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What to know: Compelling and deep.
PAPER CUPS is in the KIDS FIRST! Film Festival - it may not be a regular, endorsed title
Recommended age 10-18
10 minutes
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This short film is compelling and deep, which I like. There is very little dialogue. Most of the action is carried on to the accompaniment of background noises and music. You understand what is going on from the looks on their faces as well as the background music. The subject of the story - dementia - is somewhat sad. However it flows well and has a heartfelt ending. The camera shots are great - from close ups of faces to feet to peering through a fence. At one point, the camera focuses on a cup and then follows the string on the cup, showing the viewer what is happening without words. The structure is very good. It gets very deep and symbolic. Younger audiences may not understand that the grandmother is losing her memory. If you have ever dealt with someone with dementia, you will definitely relate to this. It shows the terror of not knowing where she has wandered off to, of searching for her, her forlorn look when she is lost, the disconnect between the grandson and the grandmother, her joy at making the pigeons all fly away, and the joy of finding her. It's not an easy film to watch, but it has a great message and a lovely ending. It is thought-provoking. The acting is exceptionally good. For a second, I thought the grandma actually has dementia and then I realized that she is acting. I like the music. It is perfect, matching the emotions of the scenes and amplifying your feelings. It gets you very locked in. The effects, the camera, the lighting and sound are all perfect. In the end, she passes and he sits on the hillside, remembering her. Touching. It reminded me of my own experiences with my grandmother who also had dementia. Excellent background music and sounds - very suitable to the action in the film. Great close-ups, sets, locations. The symbology of the paper cups - with the boy and the grandma - is extraordinary. If we could all just find our loved ones at the end of a string. I give this 5 out of 5 stars and recommend it for ages 10 to 18, as well as adults. Reviewed by Leah R., KIDS FIRST! Film Critic and Julie S., KIDS FIRST! Juror.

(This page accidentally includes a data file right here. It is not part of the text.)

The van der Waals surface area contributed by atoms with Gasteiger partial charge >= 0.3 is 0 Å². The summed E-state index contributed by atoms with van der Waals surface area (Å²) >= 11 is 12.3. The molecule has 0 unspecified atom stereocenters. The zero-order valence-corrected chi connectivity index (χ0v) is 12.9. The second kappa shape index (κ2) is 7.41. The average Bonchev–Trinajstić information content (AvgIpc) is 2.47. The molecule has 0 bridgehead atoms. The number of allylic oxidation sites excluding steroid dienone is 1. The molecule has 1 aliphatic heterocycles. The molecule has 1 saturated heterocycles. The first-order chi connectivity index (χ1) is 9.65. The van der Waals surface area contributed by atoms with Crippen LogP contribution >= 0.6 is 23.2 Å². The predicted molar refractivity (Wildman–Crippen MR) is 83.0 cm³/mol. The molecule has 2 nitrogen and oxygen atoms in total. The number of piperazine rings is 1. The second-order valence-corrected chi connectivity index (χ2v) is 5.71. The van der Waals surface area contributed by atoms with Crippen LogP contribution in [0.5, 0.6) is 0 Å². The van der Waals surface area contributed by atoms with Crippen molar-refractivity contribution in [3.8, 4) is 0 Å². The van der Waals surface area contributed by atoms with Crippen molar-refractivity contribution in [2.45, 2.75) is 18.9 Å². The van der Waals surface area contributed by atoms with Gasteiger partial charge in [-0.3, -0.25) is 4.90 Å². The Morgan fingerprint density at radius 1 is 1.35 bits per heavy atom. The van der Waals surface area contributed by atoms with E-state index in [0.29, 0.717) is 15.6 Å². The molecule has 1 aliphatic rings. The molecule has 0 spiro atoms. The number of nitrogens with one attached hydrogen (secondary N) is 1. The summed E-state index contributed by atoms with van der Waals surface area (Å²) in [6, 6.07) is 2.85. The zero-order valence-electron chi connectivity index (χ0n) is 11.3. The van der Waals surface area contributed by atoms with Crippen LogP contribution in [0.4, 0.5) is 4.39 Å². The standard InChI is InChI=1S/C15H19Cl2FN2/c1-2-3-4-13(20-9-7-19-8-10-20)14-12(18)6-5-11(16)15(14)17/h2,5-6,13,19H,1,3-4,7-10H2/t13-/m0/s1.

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This is a film about a boy and his grandma who has dementia.
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